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For the textbook, chapter, and section you specified we found
15 Assessment Questions
26 Molecular Structures
6 Journal Articles
15 Other Resources
Assessment Questions: First 3 results
Sulfur Chemistry (3 Variations)
A collection of 3 assessment questions about Sulfur Chemistry
Organosulfur Compounds |
Lewis Structures |
Reactions |
Synthesis
Epoxides (5 Variations)
A collection of 5 assessment questions about Epoxides
Epoxides |
Reactions |
Oxidation / Reduction |
Synthesis
Enamines (6 Variations)
A collection of 6 assessment questions about Enamines
Aldehydes / Ketones |
Amines / Ammonium Compounds |
Synthesis
View all 15 results
Molecular Structures: First 3 results
2-methylpropane-2-thiol C4H10S

3D Structure

Link to PubChem

Organosulfur Compounds

R_butane-2-thiol C4H10S

3D Structure

Link to PubChem

Organosulfur Compounds

butane-1-thiol C4H10S

3D Structure

Link to PubChem

Organosulfur Compounds

View all 26 results
Journal Articles: First 3 results.
Pedagogies:
Nature's Way To Make the Lantibiotics  Heather A. Relyea and Wilfred A. van der Donk
This article focuses on one class of antimicrobial compounds, the lantibiotics, and discusses their biosynthetic pathways as well as their molecular mode of action. In the course of the review, the meaning of the terms regio-, chemo-, and stereoselectivity are discussed.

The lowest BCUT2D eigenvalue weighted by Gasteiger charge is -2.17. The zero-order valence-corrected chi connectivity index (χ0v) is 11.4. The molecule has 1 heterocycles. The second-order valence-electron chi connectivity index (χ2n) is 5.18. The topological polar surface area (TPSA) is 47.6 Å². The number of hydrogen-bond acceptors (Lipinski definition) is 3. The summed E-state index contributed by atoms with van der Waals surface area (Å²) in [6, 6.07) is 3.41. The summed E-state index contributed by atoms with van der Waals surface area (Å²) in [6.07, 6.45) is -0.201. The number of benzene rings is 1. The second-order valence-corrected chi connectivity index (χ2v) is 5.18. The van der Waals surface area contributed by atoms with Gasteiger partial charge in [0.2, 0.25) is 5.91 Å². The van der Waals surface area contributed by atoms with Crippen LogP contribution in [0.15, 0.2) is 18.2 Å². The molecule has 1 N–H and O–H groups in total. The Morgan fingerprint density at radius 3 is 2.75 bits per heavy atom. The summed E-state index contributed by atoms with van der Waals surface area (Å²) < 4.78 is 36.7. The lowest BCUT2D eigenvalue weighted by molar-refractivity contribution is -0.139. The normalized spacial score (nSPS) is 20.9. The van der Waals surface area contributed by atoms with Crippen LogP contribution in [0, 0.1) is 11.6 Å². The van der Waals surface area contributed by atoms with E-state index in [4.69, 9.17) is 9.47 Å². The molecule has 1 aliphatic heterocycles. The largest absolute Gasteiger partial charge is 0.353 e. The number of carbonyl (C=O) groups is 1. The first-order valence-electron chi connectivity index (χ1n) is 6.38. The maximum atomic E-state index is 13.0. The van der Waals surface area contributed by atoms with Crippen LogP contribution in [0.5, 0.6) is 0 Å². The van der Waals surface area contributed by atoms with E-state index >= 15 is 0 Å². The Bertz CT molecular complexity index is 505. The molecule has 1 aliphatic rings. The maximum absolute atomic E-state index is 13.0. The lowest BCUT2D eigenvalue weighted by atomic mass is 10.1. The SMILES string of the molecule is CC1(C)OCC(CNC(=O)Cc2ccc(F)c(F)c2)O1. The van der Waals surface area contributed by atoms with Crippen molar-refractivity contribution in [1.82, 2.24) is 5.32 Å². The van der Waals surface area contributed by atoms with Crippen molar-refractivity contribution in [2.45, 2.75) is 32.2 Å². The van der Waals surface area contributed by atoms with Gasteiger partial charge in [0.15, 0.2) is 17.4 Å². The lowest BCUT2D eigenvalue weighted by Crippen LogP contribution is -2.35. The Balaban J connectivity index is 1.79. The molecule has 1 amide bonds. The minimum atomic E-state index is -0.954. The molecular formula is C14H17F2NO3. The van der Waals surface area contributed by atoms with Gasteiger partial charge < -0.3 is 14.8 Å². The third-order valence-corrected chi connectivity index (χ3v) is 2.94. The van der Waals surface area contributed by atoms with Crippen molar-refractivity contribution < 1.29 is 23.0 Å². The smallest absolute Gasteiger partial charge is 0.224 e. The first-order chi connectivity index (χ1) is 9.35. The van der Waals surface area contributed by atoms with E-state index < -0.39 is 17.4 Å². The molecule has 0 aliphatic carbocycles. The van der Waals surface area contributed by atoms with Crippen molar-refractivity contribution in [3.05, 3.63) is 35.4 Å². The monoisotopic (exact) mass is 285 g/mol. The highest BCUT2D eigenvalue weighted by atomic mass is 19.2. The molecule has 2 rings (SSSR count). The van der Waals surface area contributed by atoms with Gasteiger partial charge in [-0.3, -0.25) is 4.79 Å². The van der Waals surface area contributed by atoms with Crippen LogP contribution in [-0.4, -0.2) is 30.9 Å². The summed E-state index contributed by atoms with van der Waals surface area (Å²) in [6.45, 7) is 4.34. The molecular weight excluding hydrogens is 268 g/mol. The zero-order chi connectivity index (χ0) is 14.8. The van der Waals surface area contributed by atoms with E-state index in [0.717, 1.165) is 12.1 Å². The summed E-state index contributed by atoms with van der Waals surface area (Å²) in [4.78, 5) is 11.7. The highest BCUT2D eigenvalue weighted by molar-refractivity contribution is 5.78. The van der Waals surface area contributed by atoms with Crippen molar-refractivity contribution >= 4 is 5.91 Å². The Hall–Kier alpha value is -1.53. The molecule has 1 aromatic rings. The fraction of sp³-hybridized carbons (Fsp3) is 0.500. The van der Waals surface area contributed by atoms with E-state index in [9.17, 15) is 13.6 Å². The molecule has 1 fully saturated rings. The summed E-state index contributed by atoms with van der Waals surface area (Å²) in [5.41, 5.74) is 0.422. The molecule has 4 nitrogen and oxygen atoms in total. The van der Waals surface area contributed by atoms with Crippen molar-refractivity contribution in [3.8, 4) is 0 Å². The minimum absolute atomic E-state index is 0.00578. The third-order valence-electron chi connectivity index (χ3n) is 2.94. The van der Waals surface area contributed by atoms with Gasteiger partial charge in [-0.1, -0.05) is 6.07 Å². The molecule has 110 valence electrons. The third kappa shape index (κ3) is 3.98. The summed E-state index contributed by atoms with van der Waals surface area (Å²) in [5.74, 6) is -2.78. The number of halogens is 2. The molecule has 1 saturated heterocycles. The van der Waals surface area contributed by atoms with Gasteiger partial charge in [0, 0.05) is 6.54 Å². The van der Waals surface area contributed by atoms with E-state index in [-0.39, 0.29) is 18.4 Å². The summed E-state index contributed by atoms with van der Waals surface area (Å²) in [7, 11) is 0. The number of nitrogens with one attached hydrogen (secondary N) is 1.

Relyea, Heather A.; van der Donk, Wilfred A. J. Chem. Educ. 2006, 83, 1769.
Applications of Chemistry |
Bioorganic Chemistry |
Biotechnology |
Biosynthesis |
Catalysis |
Drugs / Pharmaceuticals |
Proteins / Peptides
The Discovery and Development of Cisplatin  Rebecca A. Alderden, Matthew D. Hall, and Trevor W. Hambley
Cisplatin is currently one of the most widely used anticancer drugs in the world. The unlikely events surrounding the discovery of its anticancer activity, subsequent introduction into the clinic, and the continuing research into platinum compounds is the subject of this review.
Alderden, Rebecca A.; Hall, Matthew D.; Hambley, Trevor W. J. Chem. Educ. 2006, 83, 728.
Bioinorganic Chemistry |
Coordination Compounds |
Drugs / Pharmaceuticals |
Medicinal Chemistry |
Metallic Bonding |
Oxidation State |
Synthesis
Volatile Organic Sulfur Compounds of Environmental Interest: Dimethyl Sulfide and Methanethiol. An Introductory Overview  Thomas G. Chasteen and Ronald Bentley
Volatile organic sulfur compounds and their degradation products play important environmental roles in global warming, acid precipitation, and cloud formation. Two important members of this group, dimethyl sulfide, DMS, and methanethiol, MT, are formed by living organisms as well as by abiotic processes. The chemical reactions responsible for the biosynthesis of DMS and MT are emphasized here, as well as means for their degradation. Since sulfur compounds are often ignored in normal course work, this article provides a basic foundation for an understanding of these interesting and environmentally significant compounds.
Chasteen, Thomas G.; Bentley, Ronald. J. Chem. Educ. 2004, 81, 1524.
Atmospheric Chemistry |
Bioorganic Chemistry |
Gases |
Oxidation / Reduction
View all 6 articles
Other Resources: First 3 results